Friday, December 16, 2011

Coming Soon!

New and Estonian!

Monday, December 5, 2011

Win! Win! Win!

Just in time for Christmas, you can win books (including 2 of mine) and yarn. Visit Craftside for details!

Tuesday, November 29, 2011

Book Reviews from Around the World

Literally and officially a ton of people contributed to Knitting Around the World. They  contributed historical background, commentary and edits on text, their personal and professional knitting stories, photographs, and just general good will. Not surprisingly, a lot of these people are knitting experts of one stripe or another. And over the course of the past few months, their own, excellent, books have been trickling in to me through the mail.

Lis Stender’s sweet little volume, Knit Tajarutit Greenlandic Wrist Warmers, shows you how to do just that. There are five patterns offered in all, and of them, the oak leaf is apparently the most traditional. Shown with silver beads on burgundy yarn, they certainly are dazzling. But if, like me, you’re a novice bead knitter and not sure you can handle the most challenging pattern straight out of the gate, “Black Gold,” with its repeating small crosses, and “Hearts” are good for simple starters.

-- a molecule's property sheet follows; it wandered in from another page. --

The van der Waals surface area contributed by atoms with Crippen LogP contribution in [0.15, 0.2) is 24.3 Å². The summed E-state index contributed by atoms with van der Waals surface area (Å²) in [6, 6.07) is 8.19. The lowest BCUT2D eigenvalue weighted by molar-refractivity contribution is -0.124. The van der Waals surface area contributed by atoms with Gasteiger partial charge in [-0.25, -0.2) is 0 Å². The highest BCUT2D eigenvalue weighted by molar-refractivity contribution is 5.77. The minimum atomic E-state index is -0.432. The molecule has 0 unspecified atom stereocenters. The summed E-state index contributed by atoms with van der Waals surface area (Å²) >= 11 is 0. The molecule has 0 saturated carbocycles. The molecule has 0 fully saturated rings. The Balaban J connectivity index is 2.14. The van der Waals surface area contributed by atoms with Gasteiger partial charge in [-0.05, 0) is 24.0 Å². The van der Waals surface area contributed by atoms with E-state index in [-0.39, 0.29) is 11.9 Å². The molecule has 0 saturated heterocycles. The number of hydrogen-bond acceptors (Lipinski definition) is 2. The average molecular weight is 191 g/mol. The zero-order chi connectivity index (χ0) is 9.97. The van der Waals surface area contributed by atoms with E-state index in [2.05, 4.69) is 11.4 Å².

I made “Aurora Borealis” as a gift for a friend’s 50th birthday. The instructions were perfectly clear and once I got the hang of placing the beads as I knit (a snap, really), the wristlets stitched up in no time. The only minimal challenge is stringing the beads onto the yarn in the first place, which is more tedious than difficult. Both the wristlets and the booklet itself will make great holiday gifts. And if you need even more inspiration, check out the autumn issue of Keitodama for a few more pattern ideas.